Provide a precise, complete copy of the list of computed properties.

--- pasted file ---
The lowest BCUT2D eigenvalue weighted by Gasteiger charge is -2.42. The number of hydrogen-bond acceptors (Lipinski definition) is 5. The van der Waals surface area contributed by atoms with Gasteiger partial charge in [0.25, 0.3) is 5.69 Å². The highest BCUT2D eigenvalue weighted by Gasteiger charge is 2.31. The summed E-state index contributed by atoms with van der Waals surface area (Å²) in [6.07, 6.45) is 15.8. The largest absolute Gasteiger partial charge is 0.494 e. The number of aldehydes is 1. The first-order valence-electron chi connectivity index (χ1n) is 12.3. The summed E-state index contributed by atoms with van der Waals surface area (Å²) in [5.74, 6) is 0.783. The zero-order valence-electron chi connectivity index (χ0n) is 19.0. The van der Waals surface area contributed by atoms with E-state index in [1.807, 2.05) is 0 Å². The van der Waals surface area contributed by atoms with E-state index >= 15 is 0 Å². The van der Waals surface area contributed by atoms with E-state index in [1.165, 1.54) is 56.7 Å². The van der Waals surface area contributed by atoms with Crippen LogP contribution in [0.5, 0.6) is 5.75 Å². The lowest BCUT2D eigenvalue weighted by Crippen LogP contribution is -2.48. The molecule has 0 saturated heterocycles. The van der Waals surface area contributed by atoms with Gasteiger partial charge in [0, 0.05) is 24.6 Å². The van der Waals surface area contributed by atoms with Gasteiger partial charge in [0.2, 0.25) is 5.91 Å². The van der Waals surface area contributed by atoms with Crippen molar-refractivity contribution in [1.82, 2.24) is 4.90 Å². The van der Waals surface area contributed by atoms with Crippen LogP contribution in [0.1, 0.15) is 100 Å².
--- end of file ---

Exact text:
The lowest BCUT2D eigenvalue weighted by Gasteiger charge is -2.42. The number of hydrogen-bond acceptors (Lipinski definition) is 5. The van der Waals surface area contributed by atoms with Gasteiger partial charge in [0.25, 0.3) is 5.69 Å². The highest BCUT2D eigenvalue weighted by Gasteiger charge is 2.31. The summed E-state index contributed by atoms with van der Waals surface area (Å²) in [6.07, 6.45) is 15.8. The largest absolute Gasteiger partial charge is 0.494 e. The number of aldehydes is 1. The first-order valence-electron chi connectivity index (χ1n) is 12.3. The summed E-state index contributed by atoms with van der Waals surface area (Å²) in [5.74, 6) is 0.783. The zero-order valence-electron chi connectivity index (χ0n) is 19.0. The van der Waals surface area contributed by atoms with E-state index in [1.807, 2.05) is 0 Å². The van der Waals surface area contributed by atoms with E-state index >= 15 is 0 Å². The van der Waals surface area contributed by atoms with E-state index in [1.165, 1.54) is 56.7 Å². The van der Waals surface area contributed by atoms with Crippen LogP contribution in [0.5, 0.6) is 5.75 Å². The lowest BCUT2D eigenvalue weighted by Crippen LogP contribution is -2.48. The molecule has 0 saturated heterocycles. The van der Waals surface area contributed by atoms with Gasteiger partial charge in [0, 0.05) is 24.6 Å². The van der Waals surface area contributed by atoms with Gasteiger partial charge in [0.2, 0.25) is 5.91 Å². The van der Waals surface area contributed by atoms with Crippen molar-refractivity contribution in [1.82, 2.24) is 4.90 Å². The van der Waals surface area contributed by atoms with Crippen LogP contribution in [0.1, 0.15) is 100 Å².